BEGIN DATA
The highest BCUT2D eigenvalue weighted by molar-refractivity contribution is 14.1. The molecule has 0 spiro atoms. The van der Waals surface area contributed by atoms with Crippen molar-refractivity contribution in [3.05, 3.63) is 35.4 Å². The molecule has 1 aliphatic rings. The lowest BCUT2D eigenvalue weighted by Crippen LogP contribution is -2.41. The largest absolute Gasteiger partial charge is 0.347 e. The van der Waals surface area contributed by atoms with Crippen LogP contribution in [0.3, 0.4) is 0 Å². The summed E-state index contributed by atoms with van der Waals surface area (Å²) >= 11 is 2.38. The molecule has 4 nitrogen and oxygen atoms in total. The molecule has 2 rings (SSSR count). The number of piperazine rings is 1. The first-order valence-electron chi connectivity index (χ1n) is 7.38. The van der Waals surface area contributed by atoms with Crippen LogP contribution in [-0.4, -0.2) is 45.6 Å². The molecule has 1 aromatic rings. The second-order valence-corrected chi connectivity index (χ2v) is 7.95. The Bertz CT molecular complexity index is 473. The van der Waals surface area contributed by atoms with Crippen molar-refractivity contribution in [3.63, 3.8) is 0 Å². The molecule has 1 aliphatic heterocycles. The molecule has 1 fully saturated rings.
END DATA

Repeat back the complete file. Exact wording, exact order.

The highest BCUT2D eigenvalue weighted by molar-refractivity contribution is 14.1. The molecule has 0 spiro atoms. The van der Waals surface area contributed by atoms with Crippen molar-refractivity contribution in [3.05, 3.63) is 35.4 Å². The molecule has 1 aliphatic rings. The lowest BCUT2D eigenvalue weighted by Crippen LogP contribution is -2.41. The largest absolute Gasteiger partial charge is 0.347 e. The van der Waals surface area contributed by atoms with Crippen LogP contribution in [0.3, 0.4) is 0 Å². The summed E-state index contributed by atoms with van der Waals surface area (Å²) >= 11 is 2.38. The molecule has 4 nitrogen and oxygen atoms in total. The molecule has 2 rings (SSSR count). The number of piperazine rings is 1. The first-order valence-electron chi connectivity index (χ1n) is 7.38. The van der Waals surface area contributed by atoms with Crippen LogP contribution in [-0.4, -0.2) is 45.6 Å². The molecule has 1 aromatic rings. The second-order valence-corrected chi connectivity index (χ2v) is 7.95. The Bertz CT molecular complexity index is 473. The van der Waals surface area contributed by atoms with Crippen molar-refractivity contribution in [3.63, 3.8) is 0 Å². The molecule has 1 aliphatic heterocycles. The molecule has 1 fully saturated rings.